Nashville, TN, November 28, 2020 --(PR.com
)-- Tennesseans typically gather each year on December 10th to celebrate International Human Rights Day. This year will of course be quite different, and the committee has decided to hold the event virtually. During the event, leaders are acknowledged, and awards will go to human rights champions in these categories: Outstanding Service and Lifetime Achievement.
The Outstanding Service Award will go to Rev. Becca Stevens, who is founder and president of Thistle Farms, has served as the chaplain at St. Augustine Chapel for more than 20 years; and Dr. James Hildreth, the 12th president and chief executive officer of Meharry Medical College, the nation’s largest private, independent historically black academic health sciences center.
The Lifetime Achievement Awards are going to Ernest "Rip" Patton Jr., is a civil rights activist and veteran of the Freedom Riders; and Rev. V. H. “Sonnye” Dixon, the lead pastor at Hobson UMC, is known as a passionate advocate for public education, a champion of human and civil rights for all people, and a person unafraid to speak truth to power in political, social, education and religious communities.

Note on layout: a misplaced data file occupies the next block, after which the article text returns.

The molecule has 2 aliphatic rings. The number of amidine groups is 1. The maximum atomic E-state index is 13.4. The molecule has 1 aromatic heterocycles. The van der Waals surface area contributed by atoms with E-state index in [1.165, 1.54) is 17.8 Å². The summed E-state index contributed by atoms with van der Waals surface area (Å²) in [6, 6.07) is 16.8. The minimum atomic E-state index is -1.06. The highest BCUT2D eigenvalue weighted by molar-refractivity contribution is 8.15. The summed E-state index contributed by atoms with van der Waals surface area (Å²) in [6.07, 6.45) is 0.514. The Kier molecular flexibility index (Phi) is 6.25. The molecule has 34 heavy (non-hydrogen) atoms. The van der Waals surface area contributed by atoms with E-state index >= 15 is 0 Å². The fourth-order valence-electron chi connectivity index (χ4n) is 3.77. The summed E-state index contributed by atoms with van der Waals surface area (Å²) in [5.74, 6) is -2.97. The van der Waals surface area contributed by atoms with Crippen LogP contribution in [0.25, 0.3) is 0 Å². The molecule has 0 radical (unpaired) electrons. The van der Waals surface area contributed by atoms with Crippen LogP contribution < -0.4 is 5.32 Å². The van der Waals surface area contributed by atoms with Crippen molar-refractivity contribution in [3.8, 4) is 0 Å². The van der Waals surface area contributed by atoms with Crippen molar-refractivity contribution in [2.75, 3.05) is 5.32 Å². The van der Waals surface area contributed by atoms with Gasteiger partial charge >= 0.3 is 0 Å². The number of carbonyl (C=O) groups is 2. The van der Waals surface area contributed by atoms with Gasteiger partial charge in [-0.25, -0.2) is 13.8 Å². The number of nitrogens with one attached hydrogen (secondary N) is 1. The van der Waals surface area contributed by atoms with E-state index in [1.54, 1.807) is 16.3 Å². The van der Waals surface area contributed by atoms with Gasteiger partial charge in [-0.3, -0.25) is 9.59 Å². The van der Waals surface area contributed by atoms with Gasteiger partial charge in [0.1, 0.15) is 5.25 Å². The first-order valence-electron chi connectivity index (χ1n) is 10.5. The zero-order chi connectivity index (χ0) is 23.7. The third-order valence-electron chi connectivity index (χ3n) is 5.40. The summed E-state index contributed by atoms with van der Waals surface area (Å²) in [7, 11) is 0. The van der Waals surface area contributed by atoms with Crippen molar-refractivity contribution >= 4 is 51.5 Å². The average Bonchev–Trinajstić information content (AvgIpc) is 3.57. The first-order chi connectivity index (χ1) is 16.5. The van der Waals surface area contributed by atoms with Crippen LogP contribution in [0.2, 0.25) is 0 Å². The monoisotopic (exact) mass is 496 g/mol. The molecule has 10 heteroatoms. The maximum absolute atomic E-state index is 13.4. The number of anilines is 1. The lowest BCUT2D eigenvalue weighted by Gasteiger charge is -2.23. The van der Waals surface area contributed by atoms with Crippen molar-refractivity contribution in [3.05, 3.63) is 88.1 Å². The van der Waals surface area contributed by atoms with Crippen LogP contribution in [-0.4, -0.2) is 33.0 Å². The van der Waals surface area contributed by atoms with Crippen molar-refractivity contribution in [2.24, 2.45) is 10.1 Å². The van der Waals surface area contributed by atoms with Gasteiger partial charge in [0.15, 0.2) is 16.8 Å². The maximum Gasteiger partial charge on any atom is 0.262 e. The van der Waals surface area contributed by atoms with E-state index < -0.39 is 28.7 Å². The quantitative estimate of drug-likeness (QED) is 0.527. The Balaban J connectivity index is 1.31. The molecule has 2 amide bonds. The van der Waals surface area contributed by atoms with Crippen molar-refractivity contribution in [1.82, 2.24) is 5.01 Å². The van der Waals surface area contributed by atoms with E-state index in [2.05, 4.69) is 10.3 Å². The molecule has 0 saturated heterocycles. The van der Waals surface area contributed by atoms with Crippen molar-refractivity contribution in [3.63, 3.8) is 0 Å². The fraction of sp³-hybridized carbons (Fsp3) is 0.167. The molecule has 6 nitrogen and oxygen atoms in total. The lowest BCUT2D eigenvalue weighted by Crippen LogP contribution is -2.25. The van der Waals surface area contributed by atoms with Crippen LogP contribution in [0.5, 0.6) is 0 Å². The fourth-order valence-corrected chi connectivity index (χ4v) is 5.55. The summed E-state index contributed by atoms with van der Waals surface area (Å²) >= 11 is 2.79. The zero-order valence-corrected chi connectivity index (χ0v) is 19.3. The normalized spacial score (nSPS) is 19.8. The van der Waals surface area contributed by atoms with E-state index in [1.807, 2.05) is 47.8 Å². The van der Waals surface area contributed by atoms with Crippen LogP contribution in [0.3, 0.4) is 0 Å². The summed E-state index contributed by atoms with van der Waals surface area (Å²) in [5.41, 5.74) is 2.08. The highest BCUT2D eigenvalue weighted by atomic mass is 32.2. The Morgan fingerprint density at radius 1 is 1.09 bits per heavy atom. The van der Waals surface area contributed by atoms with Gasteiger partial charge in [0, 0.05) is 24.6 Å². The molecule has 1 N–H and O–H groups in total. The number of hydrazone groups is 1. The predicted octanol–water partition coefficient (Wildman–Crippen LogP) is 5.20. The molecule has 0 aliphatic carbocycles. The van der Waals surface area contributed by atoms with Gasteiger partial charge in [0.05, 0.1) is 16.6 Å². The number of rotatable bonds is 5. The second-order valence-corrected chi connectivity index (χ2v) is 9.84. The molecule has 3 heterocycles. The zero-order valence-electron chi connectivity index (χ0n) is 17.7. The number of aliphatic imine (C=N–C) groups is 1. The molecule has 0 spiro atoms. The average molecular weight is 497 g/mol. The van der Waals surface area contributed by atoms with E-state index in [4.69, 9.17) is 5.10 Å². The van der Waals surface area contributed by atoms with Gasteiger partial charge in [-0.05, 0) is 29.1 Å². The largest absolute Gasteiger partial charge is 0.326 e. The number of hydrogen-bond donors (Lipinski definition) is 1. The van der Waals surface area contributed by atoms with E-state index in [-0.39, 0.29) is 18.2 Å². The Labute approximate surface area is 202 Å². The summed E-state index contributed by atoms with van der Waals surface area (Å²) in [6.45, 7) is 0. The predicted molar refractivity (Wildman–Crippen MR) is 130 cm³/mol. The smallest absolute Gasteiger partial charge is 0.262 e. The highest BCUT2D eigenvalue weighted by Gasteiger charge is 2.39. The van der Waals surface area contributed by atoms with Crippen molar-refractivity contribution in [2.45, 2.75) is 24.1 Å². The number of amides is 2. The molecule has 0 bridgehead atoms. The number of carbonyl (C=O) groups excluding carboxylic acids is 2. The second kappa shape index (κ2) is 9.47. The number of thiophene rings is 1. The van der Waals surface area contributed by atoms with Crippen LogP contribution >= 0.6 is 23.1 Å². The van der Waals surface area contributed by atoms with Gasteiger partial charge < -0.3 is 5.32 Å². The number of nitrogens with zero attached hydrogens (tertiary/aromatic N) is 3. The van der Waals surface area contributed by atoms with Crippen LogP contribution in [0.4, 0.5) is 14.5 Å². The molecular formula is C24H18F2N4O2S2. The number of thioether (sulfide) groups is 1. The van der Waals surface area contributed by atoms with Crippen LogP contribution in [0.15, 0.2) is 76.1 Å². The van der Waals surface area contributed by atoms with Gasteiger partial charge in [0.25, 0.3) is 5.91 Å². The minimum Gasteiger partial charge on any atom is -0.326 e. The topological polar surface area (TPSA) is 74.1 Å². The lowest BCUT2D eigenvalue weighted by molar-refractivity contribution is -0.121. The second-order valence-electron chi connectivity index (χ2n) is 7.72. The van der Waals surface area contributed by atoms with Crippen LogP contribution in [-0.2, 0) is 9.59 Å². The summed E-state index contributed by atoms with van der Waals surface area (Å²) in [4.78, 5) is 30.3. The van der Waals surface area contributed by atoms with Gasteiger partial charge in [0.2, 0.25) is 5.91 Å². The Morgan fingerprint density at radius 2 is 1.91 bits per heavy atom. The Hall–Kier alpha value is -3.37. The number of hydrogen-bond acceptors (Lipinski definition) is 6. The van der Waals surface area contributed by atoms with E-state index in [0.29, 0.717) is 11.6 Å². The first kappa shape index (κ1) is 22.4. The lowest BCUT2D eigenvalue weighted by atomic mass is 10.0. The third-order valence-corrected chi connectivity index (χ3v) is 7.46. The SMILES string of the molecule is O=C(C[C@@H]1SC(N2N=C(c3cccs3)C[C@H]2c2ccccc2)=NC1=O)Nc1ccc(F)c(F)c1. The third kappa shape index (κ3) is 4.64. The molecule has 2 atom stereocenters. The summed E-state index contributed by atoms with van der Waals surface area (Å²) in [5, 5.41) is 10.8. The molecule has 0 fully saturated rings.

The theme for Human Rights Day this year is “Our Shared Humanity: Rooted in Hope,” and will bring people together in an uplifting celebration of the good that has come out of a year filled with chaos. A panel incorporating this theme will be moderated by Beverly Watts of the Tennessee Human Rights Commission. Panel members will be former Commission Chair Jocelyn Wurzburg and past Human Rights Rising Advocate Awardee Justin Jones.
A committee of human rights organizations, nonprofits, and advocates, including the Tennessee Human Rights Commission, Metro Human Relations Commission, Scarritt Bennett Center, Tennessee United for Human Rights, the Church of Scientology, and others, work together each year to plan the event.
“Human Rights Day gives the community a chance to acknowledge advocates and leaders while also learning more about what human rights really mean for all people,” says planning committee chair Rev. Brian Fesler, pastor of the Church of Scientology in Nashville.
All information regarding the event can be found on the website www.nashvillehumanrights.org.